Influence of TNF-alpha blockers on the oral prevalence of opportunistic microorganisms in ankylosing spondylitis patients

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Pereira, D. F. A.
Pinheiro, Marcelo de Medeiros [UNIFESP]
Silva, P. N. F.
Teodoro, G. R.
Brighenti, F. L.
Koga-Ito, C. Y.
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ObjectivesTo compare the oral prevalence and antimicrobial susceptibility of candida spp. staphylococci, enterobacteriaceae, and pseudomonas spp. from ankylosing spondylitis (AS) patients receiving conventional and anti-TNF-alpha therapy.MethodsThe study included 70 AS patients, diagnosed according to the modified New York criteria (1984). The volunteers were divided into 2 groups: a biological group (AS BioG) (n=35) (on anti-TNF-a therapy) and a conventional group (AS ConvG) (n=35). The control group (ContG) (n=70) was made up of healthy individuals matched for age, gender, and oral conditions. After clinical examination, oral rinse samples were collected and plated in specific culture media. The number of colony-forming units per milliliter (cfu/ml) was obtained, and isolates were identified using the API system. Antimicrobial susceptibility tests were performed according to the NCCLS guidelines. Prevalence and counts of microorganisms were statistically compared between the 3 groups, using the Mann-Whitney and Chi-square tests. Significance level was set at 5%.ResultsIn both the AS BioG and the AS ConvG, staphylococci counts were higher than that in the ContG (p<0.0001).Candida albicans and staphylococcus epidermidis were the most commonly found species in all the groups. Serratia marcescens and klebsiella oxytoca were more prevalent in the AS BioG and the AS ConvG, respectively. Two candida isolates (2.8%) from the AS BioG and 5 (10.8%) from the AS ConvG were resistant to amphotericin B and 5-fluorocytosine. A low percentage of staphylococci isolates was resistant to amoxicillin, ciprofloxacin, and doxycycline.ConclusionHigher counts of staphylococci were observed in both AS groups, regardless of the current therapy, age, sex, and oral conditions. Anti-TNF-alpha therapy could not be correlated with increased counts of microorganisms.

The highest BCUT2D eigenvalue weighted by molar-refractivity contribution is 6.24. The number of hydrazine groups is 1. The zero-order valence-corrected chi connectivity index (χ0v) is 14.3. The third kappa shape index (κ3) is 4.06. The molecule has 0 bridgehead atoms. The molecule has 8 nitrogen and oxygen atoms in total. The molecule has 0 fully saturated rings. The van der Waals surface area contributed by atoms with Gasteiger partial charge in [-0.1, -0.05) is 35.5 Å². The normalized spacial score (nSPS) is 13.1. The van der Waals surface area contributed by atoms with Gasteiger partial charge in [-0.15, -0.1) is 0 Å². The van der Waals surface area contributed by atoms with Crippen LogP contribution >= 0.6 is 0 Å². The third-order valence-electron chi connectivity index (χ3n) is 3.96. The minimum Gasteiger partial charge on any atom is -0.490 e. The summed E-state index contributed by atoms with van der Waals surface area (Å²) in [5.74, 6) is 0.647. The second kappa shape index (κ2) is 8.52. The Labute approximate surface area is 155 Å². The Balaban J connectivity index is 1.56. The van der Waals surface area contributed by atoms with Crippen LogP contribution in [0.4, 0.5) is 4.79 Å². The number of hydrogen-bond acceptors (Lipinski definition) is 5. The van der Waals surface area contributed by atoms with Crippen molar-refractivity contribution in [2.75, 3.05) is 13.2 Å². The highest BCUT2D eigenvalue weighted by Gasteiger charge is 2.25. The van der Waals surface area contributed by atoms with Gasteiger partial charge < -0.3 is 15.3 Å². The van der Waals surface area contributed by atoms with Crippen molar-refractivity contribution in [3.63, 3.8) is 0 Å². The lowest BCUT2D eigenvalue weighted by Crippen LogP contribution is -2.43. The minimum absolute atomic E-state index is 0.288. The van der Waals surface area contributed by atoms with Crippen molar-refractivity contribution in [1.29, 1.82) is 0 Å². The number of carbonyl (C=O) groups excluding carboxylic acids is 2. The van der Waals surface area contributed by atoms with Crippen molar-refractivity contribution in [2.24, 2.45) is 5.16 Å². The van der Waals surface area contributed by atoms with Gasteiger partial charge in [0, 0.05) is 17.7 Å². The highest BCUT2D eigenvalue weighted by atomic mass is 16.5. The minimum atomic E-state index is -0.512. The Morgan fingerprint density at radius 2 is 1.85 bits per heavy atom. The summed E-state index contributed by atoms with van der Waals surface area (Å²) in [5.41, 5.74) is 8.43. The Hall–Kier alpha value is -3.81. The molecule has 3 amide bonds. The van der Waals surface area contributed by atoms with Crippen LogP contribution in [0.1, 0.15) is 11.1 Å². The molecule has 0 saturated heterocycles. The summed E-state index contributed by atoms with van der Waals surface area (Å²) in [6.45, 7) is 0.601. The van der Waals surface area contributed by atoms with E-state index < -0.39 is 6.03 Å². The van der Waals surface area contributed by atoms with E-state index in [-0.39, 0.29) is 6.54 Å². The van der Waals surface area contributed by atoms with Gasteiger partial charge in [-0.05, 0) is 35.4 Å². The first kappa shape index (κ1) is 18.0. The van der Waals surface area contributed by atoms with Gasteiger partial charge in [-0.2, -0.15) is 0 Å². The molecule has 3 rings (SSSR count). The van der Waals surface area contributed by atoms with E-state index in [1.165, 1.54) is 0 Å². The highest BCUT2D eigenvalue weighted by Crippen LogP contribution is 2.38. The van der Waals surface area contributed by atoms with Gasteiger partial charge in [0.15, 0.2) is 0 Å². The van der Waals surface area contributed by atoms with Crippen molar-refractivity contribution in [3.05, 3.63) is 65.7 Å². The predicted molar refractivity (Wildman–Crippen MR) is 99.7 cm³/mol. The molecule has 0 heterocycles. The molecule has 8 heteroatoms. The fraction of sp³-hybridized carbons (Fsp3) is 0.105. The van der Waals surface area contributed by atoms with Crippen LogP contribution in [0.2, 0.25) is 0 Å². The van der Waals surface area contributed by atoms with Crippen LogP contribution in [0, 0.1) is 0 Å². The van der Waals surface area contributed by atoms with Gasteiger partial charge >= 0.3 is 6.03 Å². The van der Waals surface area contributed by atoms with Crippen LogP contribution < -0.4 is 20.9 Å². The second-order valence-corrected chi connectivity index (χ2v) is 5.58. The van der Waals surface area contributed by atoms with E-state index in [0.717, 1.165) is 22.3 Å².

Clinical And Experimental Rheumatology. Pisa: Clinical & Exper Rheumatology, v. 30, n. 5, p. 679-685, 2012.